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WHO awards China official for battling smoking
China has stepped up efforts to curb tobacco use in recent years. The Health Ministry released the country’s first official report on the harms of smoking in May, banned smoking in its office building and hospitals, and is lobbying for airports and other indoor public facilities to do the same.
Tobacco control is a difficult task in a nation where huge revenues from the state-owned tobacco monopoly hinder anti-smoking measures. Nearly 30 percent of adults in China smoke _ about 300 million people, roughly equal to the entire U.S. population _ a percentage that has not changed significantly.
The tobacco monopoly’s influence is pervasive, with cigarette companies sponsoring schools, sports events and fostering close ties with the academic community.
In December, a tobacco scientist who specializes in adding traditional Chinese herbs to cigarettes in an attempt to reduce their harmful effects was appointed to the prestigious Chinese Academy of Engineering in a move that was criticized by other academics, several of whom sent letters to the academy in protest.
Despite the many challenges that remain in stamping out tobacco use, anti-smoking activists welcomed the WHO award.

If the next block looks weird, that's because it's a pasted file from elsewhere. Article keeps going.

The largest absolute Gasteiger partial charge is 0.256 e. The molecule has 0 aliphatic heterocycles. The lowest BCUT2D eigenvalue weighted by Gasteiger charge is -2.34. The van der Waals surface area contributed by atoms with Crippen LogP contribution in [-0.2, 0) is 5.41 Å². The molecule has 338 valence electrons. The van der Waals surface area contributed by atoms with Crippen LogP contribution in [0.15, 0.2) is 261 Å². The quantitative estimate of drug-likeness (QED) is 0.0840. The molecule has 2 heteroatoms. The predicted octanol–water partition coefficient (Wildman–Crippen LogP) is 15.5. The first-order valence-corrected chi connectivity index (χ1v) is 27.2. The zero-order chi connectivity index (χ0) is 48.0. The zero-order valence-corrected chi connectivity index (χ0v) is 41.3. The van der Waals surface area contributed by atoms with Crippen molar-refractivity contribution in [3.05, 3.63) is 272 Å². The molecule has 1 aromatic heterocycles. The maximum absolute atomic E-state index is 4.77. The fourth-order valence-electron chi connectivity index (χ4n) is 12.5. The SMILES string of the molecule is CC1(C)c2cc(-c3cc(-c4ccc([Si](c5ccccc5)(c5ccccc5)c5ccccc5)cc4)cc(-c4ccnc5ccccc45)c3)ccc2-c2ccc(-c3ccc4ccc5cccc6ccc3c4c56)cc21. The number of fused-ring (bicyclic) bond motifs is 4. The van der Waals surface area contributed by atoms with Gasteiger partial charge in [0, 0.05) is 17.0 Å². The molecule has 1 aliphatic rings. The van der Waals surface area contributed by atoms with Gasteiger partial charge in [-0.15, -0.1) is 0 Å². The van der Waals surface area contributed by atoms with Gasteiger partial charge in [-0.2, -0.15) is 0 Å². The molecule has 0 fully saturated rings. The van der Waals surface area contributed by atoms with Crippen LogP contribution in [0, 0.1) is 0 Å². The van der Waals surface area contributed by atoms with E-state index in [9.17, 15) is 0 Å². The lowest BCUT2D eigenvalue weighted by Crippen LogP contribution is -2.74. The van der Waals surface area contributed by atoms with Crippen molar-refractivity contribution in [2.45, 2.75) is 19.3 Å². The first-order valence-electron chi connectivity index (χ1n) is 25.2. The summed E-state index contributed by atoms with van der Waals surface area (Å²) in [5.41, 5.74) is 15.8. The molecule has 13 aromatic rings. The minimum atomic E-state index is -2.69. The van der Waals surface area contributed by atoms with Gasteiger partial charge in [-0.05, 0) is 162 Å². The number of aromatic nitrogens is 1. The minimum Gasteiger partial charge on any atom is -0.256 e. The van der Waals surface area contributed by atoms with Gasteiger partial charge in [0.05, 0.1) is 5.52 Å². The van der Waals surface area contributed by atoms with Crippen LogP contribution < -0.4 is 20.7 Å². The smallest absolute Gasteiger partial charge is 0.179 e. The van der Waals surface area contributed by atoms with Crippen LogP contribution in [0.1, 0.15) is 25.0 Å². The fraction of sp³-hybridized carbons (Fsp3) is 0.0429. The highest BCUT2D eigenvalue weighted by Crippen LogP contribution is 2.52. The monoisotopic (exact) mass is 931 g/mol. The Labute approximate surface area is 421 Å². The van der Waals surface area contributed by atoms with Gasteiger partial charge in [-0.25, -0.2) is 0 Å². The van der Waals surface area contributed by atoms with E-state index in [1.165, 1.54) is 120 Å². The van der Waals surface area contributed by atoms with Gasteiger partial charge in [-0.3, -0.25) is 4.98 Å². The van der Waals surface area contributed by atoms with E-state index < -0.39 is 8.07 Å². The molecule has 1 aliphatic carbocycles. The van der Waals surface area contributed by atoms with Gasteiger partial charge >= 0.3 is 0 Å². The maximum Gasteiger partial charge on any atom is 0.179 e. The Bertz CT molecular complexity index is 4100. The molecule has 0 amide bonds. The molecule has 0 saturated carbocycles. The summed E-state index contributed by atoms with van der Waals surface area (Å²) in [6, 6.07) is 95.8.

“Among the government departments, the Health Ministry is the one that has made the biggest efforts in promoting tobacco control,” said Xu Guihua, vice president of the government-affiliated Chinese Association on Tobacco Control. “On many occasions, Minister Chen Zhu has told the public that tobacco is harmful and asked people to give up smoking. He also called on the government to step up tobacco control legislation.”
She criticized the apparent conflict of interest in the dual role that China’s State Tobacco Monopoly Administration plays as both tobacco policymaker and overseer of the China National Tobacco Corp. _ the world’s largest cigarette maker.
Health officials have warned that smoking-related deaths could hit 3 million per year by 2030 without greater efforts.
Last year’s certificate for anti-smoking efforts was awarded to Australian Attorney General Nicola Roxon, who as health minister led a campaign to make Australia the first country in the world to require cigarettes to be sold in plain packages with large, graphic warnings.
Associated Press researcher Yu Bing contributed to this report.
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